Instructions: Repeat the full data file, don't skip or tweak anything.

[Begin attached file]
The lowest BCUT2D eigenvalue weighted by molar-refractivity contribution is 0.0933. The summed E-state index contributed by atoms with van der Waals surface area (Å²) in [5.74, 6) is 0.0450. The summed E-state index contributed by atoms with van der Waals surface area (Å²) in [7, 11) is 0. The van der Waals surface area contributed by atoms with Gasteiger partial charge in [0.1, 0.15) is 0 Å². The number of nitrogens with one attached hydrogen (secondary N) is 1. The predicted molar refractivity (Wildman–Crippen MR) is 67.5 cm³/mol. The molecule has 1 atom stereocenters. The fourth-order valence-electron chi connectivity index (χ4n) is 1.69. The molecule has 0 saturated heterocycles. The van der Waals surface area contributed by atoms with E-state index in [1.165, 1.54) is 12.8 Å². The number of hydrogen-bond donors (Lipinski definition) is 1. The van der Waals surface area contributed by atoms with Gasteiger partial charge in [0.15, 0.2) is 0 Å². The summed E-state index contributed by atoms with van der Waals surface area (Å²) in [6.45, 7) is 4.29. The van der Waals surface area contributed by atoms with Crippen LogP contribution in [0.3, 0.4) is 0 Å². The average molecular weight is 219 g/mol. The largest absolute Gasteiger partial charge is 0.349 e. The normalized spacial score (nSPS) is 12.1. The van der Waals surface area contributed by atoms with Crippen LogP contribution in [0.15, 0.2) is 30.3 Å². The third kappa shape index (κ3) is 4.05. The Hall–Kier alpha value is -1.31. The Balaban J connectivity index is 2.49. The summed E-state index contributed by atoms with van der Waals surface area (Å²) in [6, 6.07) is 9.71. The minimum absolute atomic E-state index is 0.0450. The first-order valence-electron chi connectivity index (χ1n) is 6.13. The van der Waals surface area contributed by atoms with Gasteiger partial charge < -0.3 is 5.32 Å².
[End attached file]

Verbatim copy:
The lowest BCUT2D eigenvalue weighted by molar-refractivity contribution is 0.0933. The summed E-state index contributed by atoms with van der Waals surface area (Å²) in [5.74, 6) is 0.0450. The summed E-state index contributed by atoms with van der Waals surface area (Å²) in [7, 11) is 0. The van der Waals surface area contributed by atoms with Gasteiger partial charge in [0.1, 0.15) is 0 Å². The number of nitrogens with one attached hydrogen (secondary N) is 1. The predicted molar refractivity (Wildman–Crippen MR) is 67.5 cm³/mol. The molecule has 1 atom stereocenters. The fourth-order valence-electron chi connectivity index (χ4n) is 1.69. The molecule has 0 saturated heterocycles. The van der Waals surface area contributed by atoms with E-state index in [1.165, 1.54) is 12.8 Å². The number of hydrogen-bond donors (Lipinski definition) is 1. The van der Waals surface area contributed by atoms with Gasteiger partial charge in [0.15, 0.2) is 0 Å². The summed E-state index contributed by atoms with van der Waals surface area (Å²) in [6.45, 7) is 4.29. The van der Waals surface area contributed by atoms with Crippen LogP contribution in [0.3, 0.4) is 0 Å². The average molecular weight is 219 g/mol. The largest absolute Gasteiger partial charge is 0.349 e. The normalized spacial score (nSPS) is 12.1. The van der Waals surface area contributed by atoms with Crippen LogP contribution in [0.15, 0.2) is 30.3 Å². The third kappa shape index (κ3) is 4.05. The Hall–Kier alpha value is -1.31. The Balaban J connectivity index is 2.49. The summed E-state index contributed by atoms with van der Waals surface area (Å²) in [6, 6.07) is 9.71. The minimum absolute atomic E-state index is 0.0450. The first-order valence-electron chi connectivity index (χ1n) is 6.13. The van der Waals surface area contributed by atoms with Gasteiger partial charge < -0.3 is 5.32 Å².